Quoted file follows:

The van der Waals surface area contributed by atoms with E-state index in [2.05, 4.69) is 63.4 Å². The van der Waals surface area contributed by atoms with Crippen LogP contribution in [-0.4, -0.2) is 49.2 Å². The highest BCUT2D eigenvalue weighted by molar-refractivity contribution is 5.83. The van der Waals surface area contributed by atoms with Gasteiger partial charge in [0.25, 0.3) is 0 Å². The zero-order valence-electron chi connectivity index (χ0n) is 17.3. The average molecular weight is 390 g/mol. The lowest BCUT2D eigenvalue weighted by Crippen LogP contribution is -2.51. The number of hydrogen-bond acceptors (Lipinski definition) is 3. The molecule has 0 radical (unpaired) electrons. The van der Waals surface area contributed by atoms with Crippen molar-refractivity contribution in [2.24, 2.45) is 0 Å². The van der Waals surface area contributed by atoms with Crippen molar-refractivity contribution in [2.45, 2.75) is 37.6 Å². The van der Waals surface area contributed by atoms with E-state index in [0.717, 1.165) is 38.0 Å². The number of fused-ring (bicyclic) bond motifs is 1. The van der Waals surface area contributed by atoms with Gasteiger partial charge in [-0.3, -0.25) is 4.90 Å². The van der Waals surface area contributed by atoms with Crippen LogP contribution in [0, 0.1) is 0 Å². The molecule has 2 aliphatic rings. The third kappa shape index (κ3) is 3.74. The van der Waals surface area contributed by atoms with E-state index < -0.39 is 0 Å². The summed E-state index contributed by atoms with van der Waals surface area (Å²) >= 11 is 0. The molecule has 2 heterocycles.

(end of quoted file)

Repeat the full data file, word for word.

The van der Waals surface area contributed by atoms with E-state index in [2.05, 4.69) is 63.4 Å². The van der Waals surface area contributed by atoms with Crippen LogP contribution in [-0.4, -0.2) is 49.2 Å². The highest BCUT2D eigenvalue weighted by molar-refractivity contribution is 5.83. The van der Waals surface area contributed by atoms with Gasteiger partial charge in [0.25, 0.3) is 0 Å². The zero-order valence-electron chi connectivity index (χ0n) is 17.3. The average molecular weight is 390 g/mol. The lowest BCUT2D eigenvalue weighted by Crippen LogP contribution is -2.51. The number of hydrogen-bond acceptors (Lipinski definition) is 3. The molecule has 0 radical (unpaired) electrons. The van der Waals surface area contributed by atoms with Crippen molar-refractivity contribution in [2.24, 2.45) is 0 Å². The van der Waals surface area contributed by atoms with Crippen molar-refractivity contribution in [2.45, 2.75) is 37.6 Å². The van der Waals surface area contributed by atoms with E-state index in [0.717, 1.165) is 38.0 Å². The number of fused-ring (bicyclic) bond motifs is 1. The van der Waals surface area contributed by atoms with Gasteiger partial charge in [-0.3, -0.25) is 4.90 Å². The van der Waals surface area contributed by atoms with Crippen LogP contribution in [0, 0.1) is 0 Å². The molecule has 2 aliphatic rings. The third kappa shape index (κ3) is 3.74. The van der Waals surface area contributed by atoms with E-state index < -0.39 is 0 Å². The summed E-state index contributed by atoms with van der Waals surface area (Å²) >= 11 is 0. The molecule has 2 heterocycles.